Over the past weeks, only three out of an order of ten containers have been delivered and this shortage has driven up prices.

For instance, a kilogramme of kai lan and chye sim went up by about two dollars to five dollars.

But importers expect prices to soften once more supplies start arriving from southern China next week.

And it will complement stocks from Malaysia and northern China, which remain unaffected. - CNA/ch



S'pore's food inflation remains low by international standards

By S Ramesh and Margaret Perry, Channel NewsAsia
03 February 2008

SINGAPORE: Singapore's food inflation has remained low by international standards, according to a survey of cooked and uncooked food prices worldwide.

The Trade and Industry Ministry (MTI) said while Singapore is not spared from the general increase in global food prices, the survey of 14 countries from 2005 to 2007 showed Singapore had one of the lowest rates of food inflation for all three years.

That is because Singapore's open and competitive environment kept food price increases less pronounced than for most countries.

In 2007, food inflation stood at 2.9 percent, compared to 1.6 percent in 2006 and 1.3 percent in 2005.

The ministry's survey results follow concerns expressed by many Singaporeans that food prices had gone up.

MTI said only three countries – Japan, Australia and South Korea – had a lesser rate of food inflation than Singapore.

Out of the 14 countries surveyed, China had the sharpest increase in food prices last year at 12.3 percent.

The ministry explained that consumers could choose from a wide range of options, allowing them to switch to cheaper alternatives should some businesses charge unreasonable prices.

The Agri-Food & Veterinary Authority has also diversified food sources so that Singapore is less vulnerable to disruptions.

While Singapore has traditionally sourced vegetables from Malaysia and China, the country is now getting them from Vietnam and Indonesia as well.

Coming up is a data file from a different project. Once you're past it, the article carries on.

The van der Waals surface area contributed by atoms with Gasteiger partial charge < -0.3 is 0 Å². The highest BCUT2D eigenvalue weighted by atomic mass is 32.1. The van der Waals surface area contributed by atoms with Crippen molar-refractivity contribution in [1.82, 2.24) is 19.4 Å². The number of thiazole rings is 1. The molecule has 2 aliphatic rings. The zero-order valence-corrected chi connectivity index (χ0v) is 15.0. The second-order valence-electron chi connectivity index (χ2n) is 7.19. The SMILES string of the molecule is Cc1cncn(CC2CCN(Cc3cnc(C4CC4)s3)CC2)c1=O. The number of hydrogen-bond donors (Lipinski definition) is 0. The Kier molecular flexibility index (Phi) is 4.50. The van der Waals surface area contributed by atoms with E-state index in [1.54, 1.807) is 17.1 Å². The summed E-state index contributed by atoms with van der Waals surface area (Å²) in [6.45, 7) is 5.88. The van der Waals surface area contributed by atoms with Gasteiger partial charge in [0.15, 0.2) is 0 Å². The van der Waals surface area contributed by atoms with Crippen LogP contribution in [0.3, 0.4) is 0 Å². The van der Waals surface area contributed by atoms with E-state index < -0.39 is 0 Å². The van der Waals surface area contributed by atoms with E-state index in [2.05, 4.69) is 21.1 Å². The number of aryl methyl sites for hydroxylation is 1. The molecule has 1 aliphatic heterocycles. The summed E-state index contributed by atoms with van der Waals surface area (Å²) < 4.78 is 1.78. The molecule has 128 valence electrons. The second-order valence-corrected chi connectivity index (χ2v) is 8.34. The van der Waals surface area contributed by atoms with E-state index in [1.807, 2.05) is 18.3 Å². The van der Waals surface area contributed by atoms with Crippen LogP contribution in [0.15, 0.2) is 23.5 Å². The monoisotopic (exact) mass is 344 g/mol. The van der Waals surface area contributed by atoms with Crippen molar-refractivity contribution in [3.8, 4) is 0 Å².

Imported food prices here rose 12.1 percent between December 2006 and December 2007, but this has not been reflected on supermarket shelves where the prices of non-cooked food rose by only 7.1 percent.

Minister of State for Trade and Industry Lee Yi Shyan said: "What we believe is the distribution channel - the supermarkets and shops - have absorbed the difference, they have not passed on the entire cost difference to the consumers."

Businesses have also played a responsible role in moderating the pace of increases by not passing on the full extent of price increases in their inputs immediately.

Most hawkers, in particular, have shown restraint.

According to the Department of Statistics, about 75 percent of hawkers surveyed held prices constant since June last year.

The ministry said the food component of the Consumer Price Index has increased in recent months.

However, the cooked food price increases have been smaller than those for non-cooked food, and that is an indication that hawkers and restaurants have not passed on all the increases in raw food prices to consumers.

MTI stressed that the rising trend for food inflation is mainly driven by external factors such as the surge in oil prices and adverse weather in supplier countries.

The ministry added that Singapore's best strategy against food inflation is to sustain economic growth over the medium term and create quality jobs for Singaporeans.

- CNA/so